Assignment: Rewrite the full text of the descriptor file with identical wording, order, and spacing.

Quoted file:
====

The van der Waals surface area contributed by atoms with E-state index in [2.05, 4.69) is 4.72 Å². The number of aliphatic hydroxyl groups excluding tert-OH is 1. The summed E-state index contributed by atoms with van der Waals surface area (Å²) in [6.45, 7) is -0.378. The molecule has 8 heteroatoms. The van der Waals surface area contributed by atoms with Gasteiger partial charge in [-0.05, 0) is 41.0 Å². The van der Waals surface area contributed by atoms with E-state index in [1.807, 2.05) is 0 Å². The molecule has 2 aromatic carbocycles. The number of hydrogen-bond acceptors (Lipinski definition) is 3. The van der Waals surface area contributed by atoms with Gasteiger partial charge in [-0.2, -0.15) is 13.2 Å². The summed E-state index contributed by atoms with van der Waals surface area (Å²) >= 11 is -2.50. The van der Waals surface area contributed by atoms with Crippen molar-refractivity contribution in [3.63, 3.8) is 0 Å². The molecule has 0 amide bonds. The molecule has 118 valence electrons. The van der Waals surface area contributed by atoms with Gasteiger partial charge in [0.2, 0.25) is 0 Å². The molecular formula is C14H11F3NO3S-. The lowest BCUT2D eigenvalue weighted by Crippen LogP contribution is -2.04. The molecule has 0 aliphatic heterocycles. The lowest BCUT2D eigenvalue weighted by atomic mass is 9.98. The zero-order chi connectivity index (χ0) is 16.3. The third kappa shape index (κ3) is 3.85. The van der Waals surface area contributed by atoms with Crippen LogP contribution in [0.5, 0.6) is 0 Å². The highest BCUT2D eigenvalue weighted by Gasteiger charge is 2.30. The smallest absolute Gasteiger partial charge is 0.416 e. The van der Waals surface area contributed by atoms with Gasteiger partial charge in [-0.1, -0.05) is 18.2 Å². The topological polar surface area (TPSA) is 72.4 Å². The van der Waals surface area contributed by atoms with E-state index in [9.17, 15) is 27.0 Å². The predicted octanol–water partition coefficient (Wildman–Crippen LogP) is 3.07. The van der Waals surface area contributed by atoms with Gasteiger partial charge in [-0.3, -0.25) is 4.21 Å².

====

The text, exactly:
The van der Waals surface area contributed by atoms with E-state index in [2.05, 4.69) is 4.72 Å². The number of aliphatic hydroxyl groups excluding tert-OH is 1. The summed E-state index contributed by atoms with van der Waals surface area (Å²) in [6.45, 7) is -0.378. The molecule has 8 heteroatoms. The van der Waals surface area contributed by atoms with Gasteiger partial charge in [-0.05, 0) is 41.0 Å². The van der Waals surface area contributed by atoms with E-state index in [1.807, 2.05) is 0 Å². The molecule has 2 aromatic carbocycles. The number of hydrogen-bond acceptors (Lipinski definition) is 3. The van der Waals surface area contributed by atoms with Gasteiger partial charge in [-0.2, -0.15) is 13.2 Å². The summed E-state index contributed by atoms with van der Waals surface area (Å²) >= 11 is -2.50. The van der Waals surface area contributed by atoms with Crippen molar-refractivity contribution in [3.63, 3.8) is 0 Å². The molecule has 0 amide bonds. The molecule has 118 valence electrons. The van der Waals surface area contributed by atoms with Gasteiger partial charge in [0.2, 0.25) is 0 Å². The molecular formula is C14H11F3NO3S-. The lowest BCUT2D eigenvalue weighted by Crippen LogP contribution is -2.04. The molecule has 0 aliphatic heterocycles. The lowest BCUT2D eigenvalue weighted by atomic mass is 9.98. The zero-order chi connectivity index (χ0) is 16.3. The third kappa shape index (κ3) is 3.85. The van der Waals surface area contributed by atoms with Crippen LogP contribution in [0.5, 0.6) is 0 Å². The highest BCUT2D eigenvalue weighted by Gasteiger charge is 2.30. The smallest absolute Gasteiger partial charge is 0.416 e. The van der Waals surface area contributed by atoms with Gasteiger partial charge in [-0.1, -0.05) is 18.2 Å². The topological polar surface area (TPSA) is 72.4 Å². The van der Waals surface area contributed by atoms with E-state index in [9.17, 15) is 27.0 Å². The predicted octanol–water partition coefficient (Wildman–Crippen LogP) is 3.07. The van der Waals surface area contributed by atoms with Gasteiger partial charge in [-0.3, -0.25) is 4.21 Å².